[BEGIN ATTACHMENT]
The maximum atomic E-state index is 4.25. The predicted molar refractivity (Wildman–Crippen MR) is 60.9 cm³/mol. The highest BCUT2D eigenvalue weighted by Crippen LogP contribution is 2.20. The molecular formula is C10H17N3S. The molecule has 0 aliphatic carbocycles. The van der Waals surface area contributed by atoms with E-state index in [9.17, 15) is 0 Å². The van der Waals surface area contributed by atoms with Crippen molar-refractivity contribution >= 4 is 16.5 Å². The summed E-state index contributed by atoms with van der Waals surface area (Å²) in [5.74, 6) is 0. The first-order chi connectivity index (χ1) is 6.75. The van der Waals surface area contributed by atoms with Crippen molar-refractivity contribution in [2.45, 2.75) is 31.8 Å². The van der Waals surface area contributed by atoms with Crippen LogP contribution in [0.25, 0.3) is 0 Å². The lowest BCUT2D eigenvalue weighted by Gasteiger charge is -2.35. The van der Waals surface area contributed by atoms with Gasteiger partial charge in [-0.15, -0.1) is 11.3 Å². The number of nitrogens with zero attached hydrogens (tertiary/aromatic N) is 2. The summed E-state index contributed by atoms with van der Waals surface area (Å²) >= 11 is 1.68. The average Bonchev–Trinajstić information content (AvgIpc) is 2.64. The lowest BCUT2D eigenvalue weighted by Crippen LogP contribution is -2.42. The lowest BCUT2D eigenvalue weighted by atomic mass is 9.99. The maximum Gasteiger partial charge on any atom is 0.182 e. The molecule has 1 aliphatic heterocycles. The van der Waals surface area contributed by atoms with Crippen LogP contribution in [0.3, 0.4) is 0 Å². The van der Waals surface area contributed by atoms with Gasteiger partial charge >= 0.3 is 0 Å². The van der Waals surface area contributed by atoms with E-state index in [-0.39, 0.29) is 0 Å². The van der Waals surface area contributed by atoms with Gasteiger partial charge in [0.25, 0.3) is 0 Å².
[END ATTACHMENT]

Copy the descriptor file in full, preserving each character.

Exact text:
The maximum atomic E-state index is 4.25. The predicted molar refractivity (Wildman–Crippen MR) is 60.9 cm³/mol. The highest BCUT2D eigenvalue weighted by Crippen LogP contribution is 2.20. The molecular formula is C10H17N3S. The molecule has 0 aliphatic carbocycles. The van der Waals surface area contributed by atoms with E-state index in [9.17, 15) is 0 Å². The van der Waals surface area contributed by atoms with Crippen molar-refractivity contribution >= 4 is 16.5 Å². The summed E-state index contributed by atoms with van der Waals surface area (Å²) in [5.74, 6) is 0. The first-order chi connectivity index (χ1) is 6.75. The van der Waals surface area contributed by atoms with Crippen molar-refractivity contribution in [2.45, 2.75) is 31.8 Å². The van der Waals surface area contributed by atoms with Crippen LogP contribution in [0.25, 0.3) is 0 Å². The lowest BCUT2D eigenvalue weighted by Gasteiger charge is -2.35. The van der Waals surface area contributed by atoms with Gasteiger partial charge in [-0.15, -0.1) is 11.3 Å². The number of nitrogens with zero attached hydrogens (tertiary/aromatic N) is 2. The summed E-state index contributed by atoms with van der Waals surface area (Å²) >= 11 is 1.68. The average Bonchev–Trinajstić information content (AvgIpc) is 2.64. The lowest BCUT2D eigenvalue weighted by Crippen LogP contribution is -2.42. The lowest BCUT2D eigenvalue weighted by atomic mass is 9.99. The maximum Gasteiger partial charge on any atom is 0.182 e. The molecule has 1 aliphatic heterocycles. The van der Waals surface area contributed by atoms with Crippen LogP contribution in [0.3, 0.4) is 0 Å². The van der Waals surface area contributed by atoms with Gasteiger partial charge >= 0.3 is 0 Å². The van der Waals surface area contributed by atoms with E-state index in [-0.39, 0.29) is 0 Å². The van der Waals surface area contributed by atoms with Gasteiger partial charge in [0.25, 0.3) is 0 Å².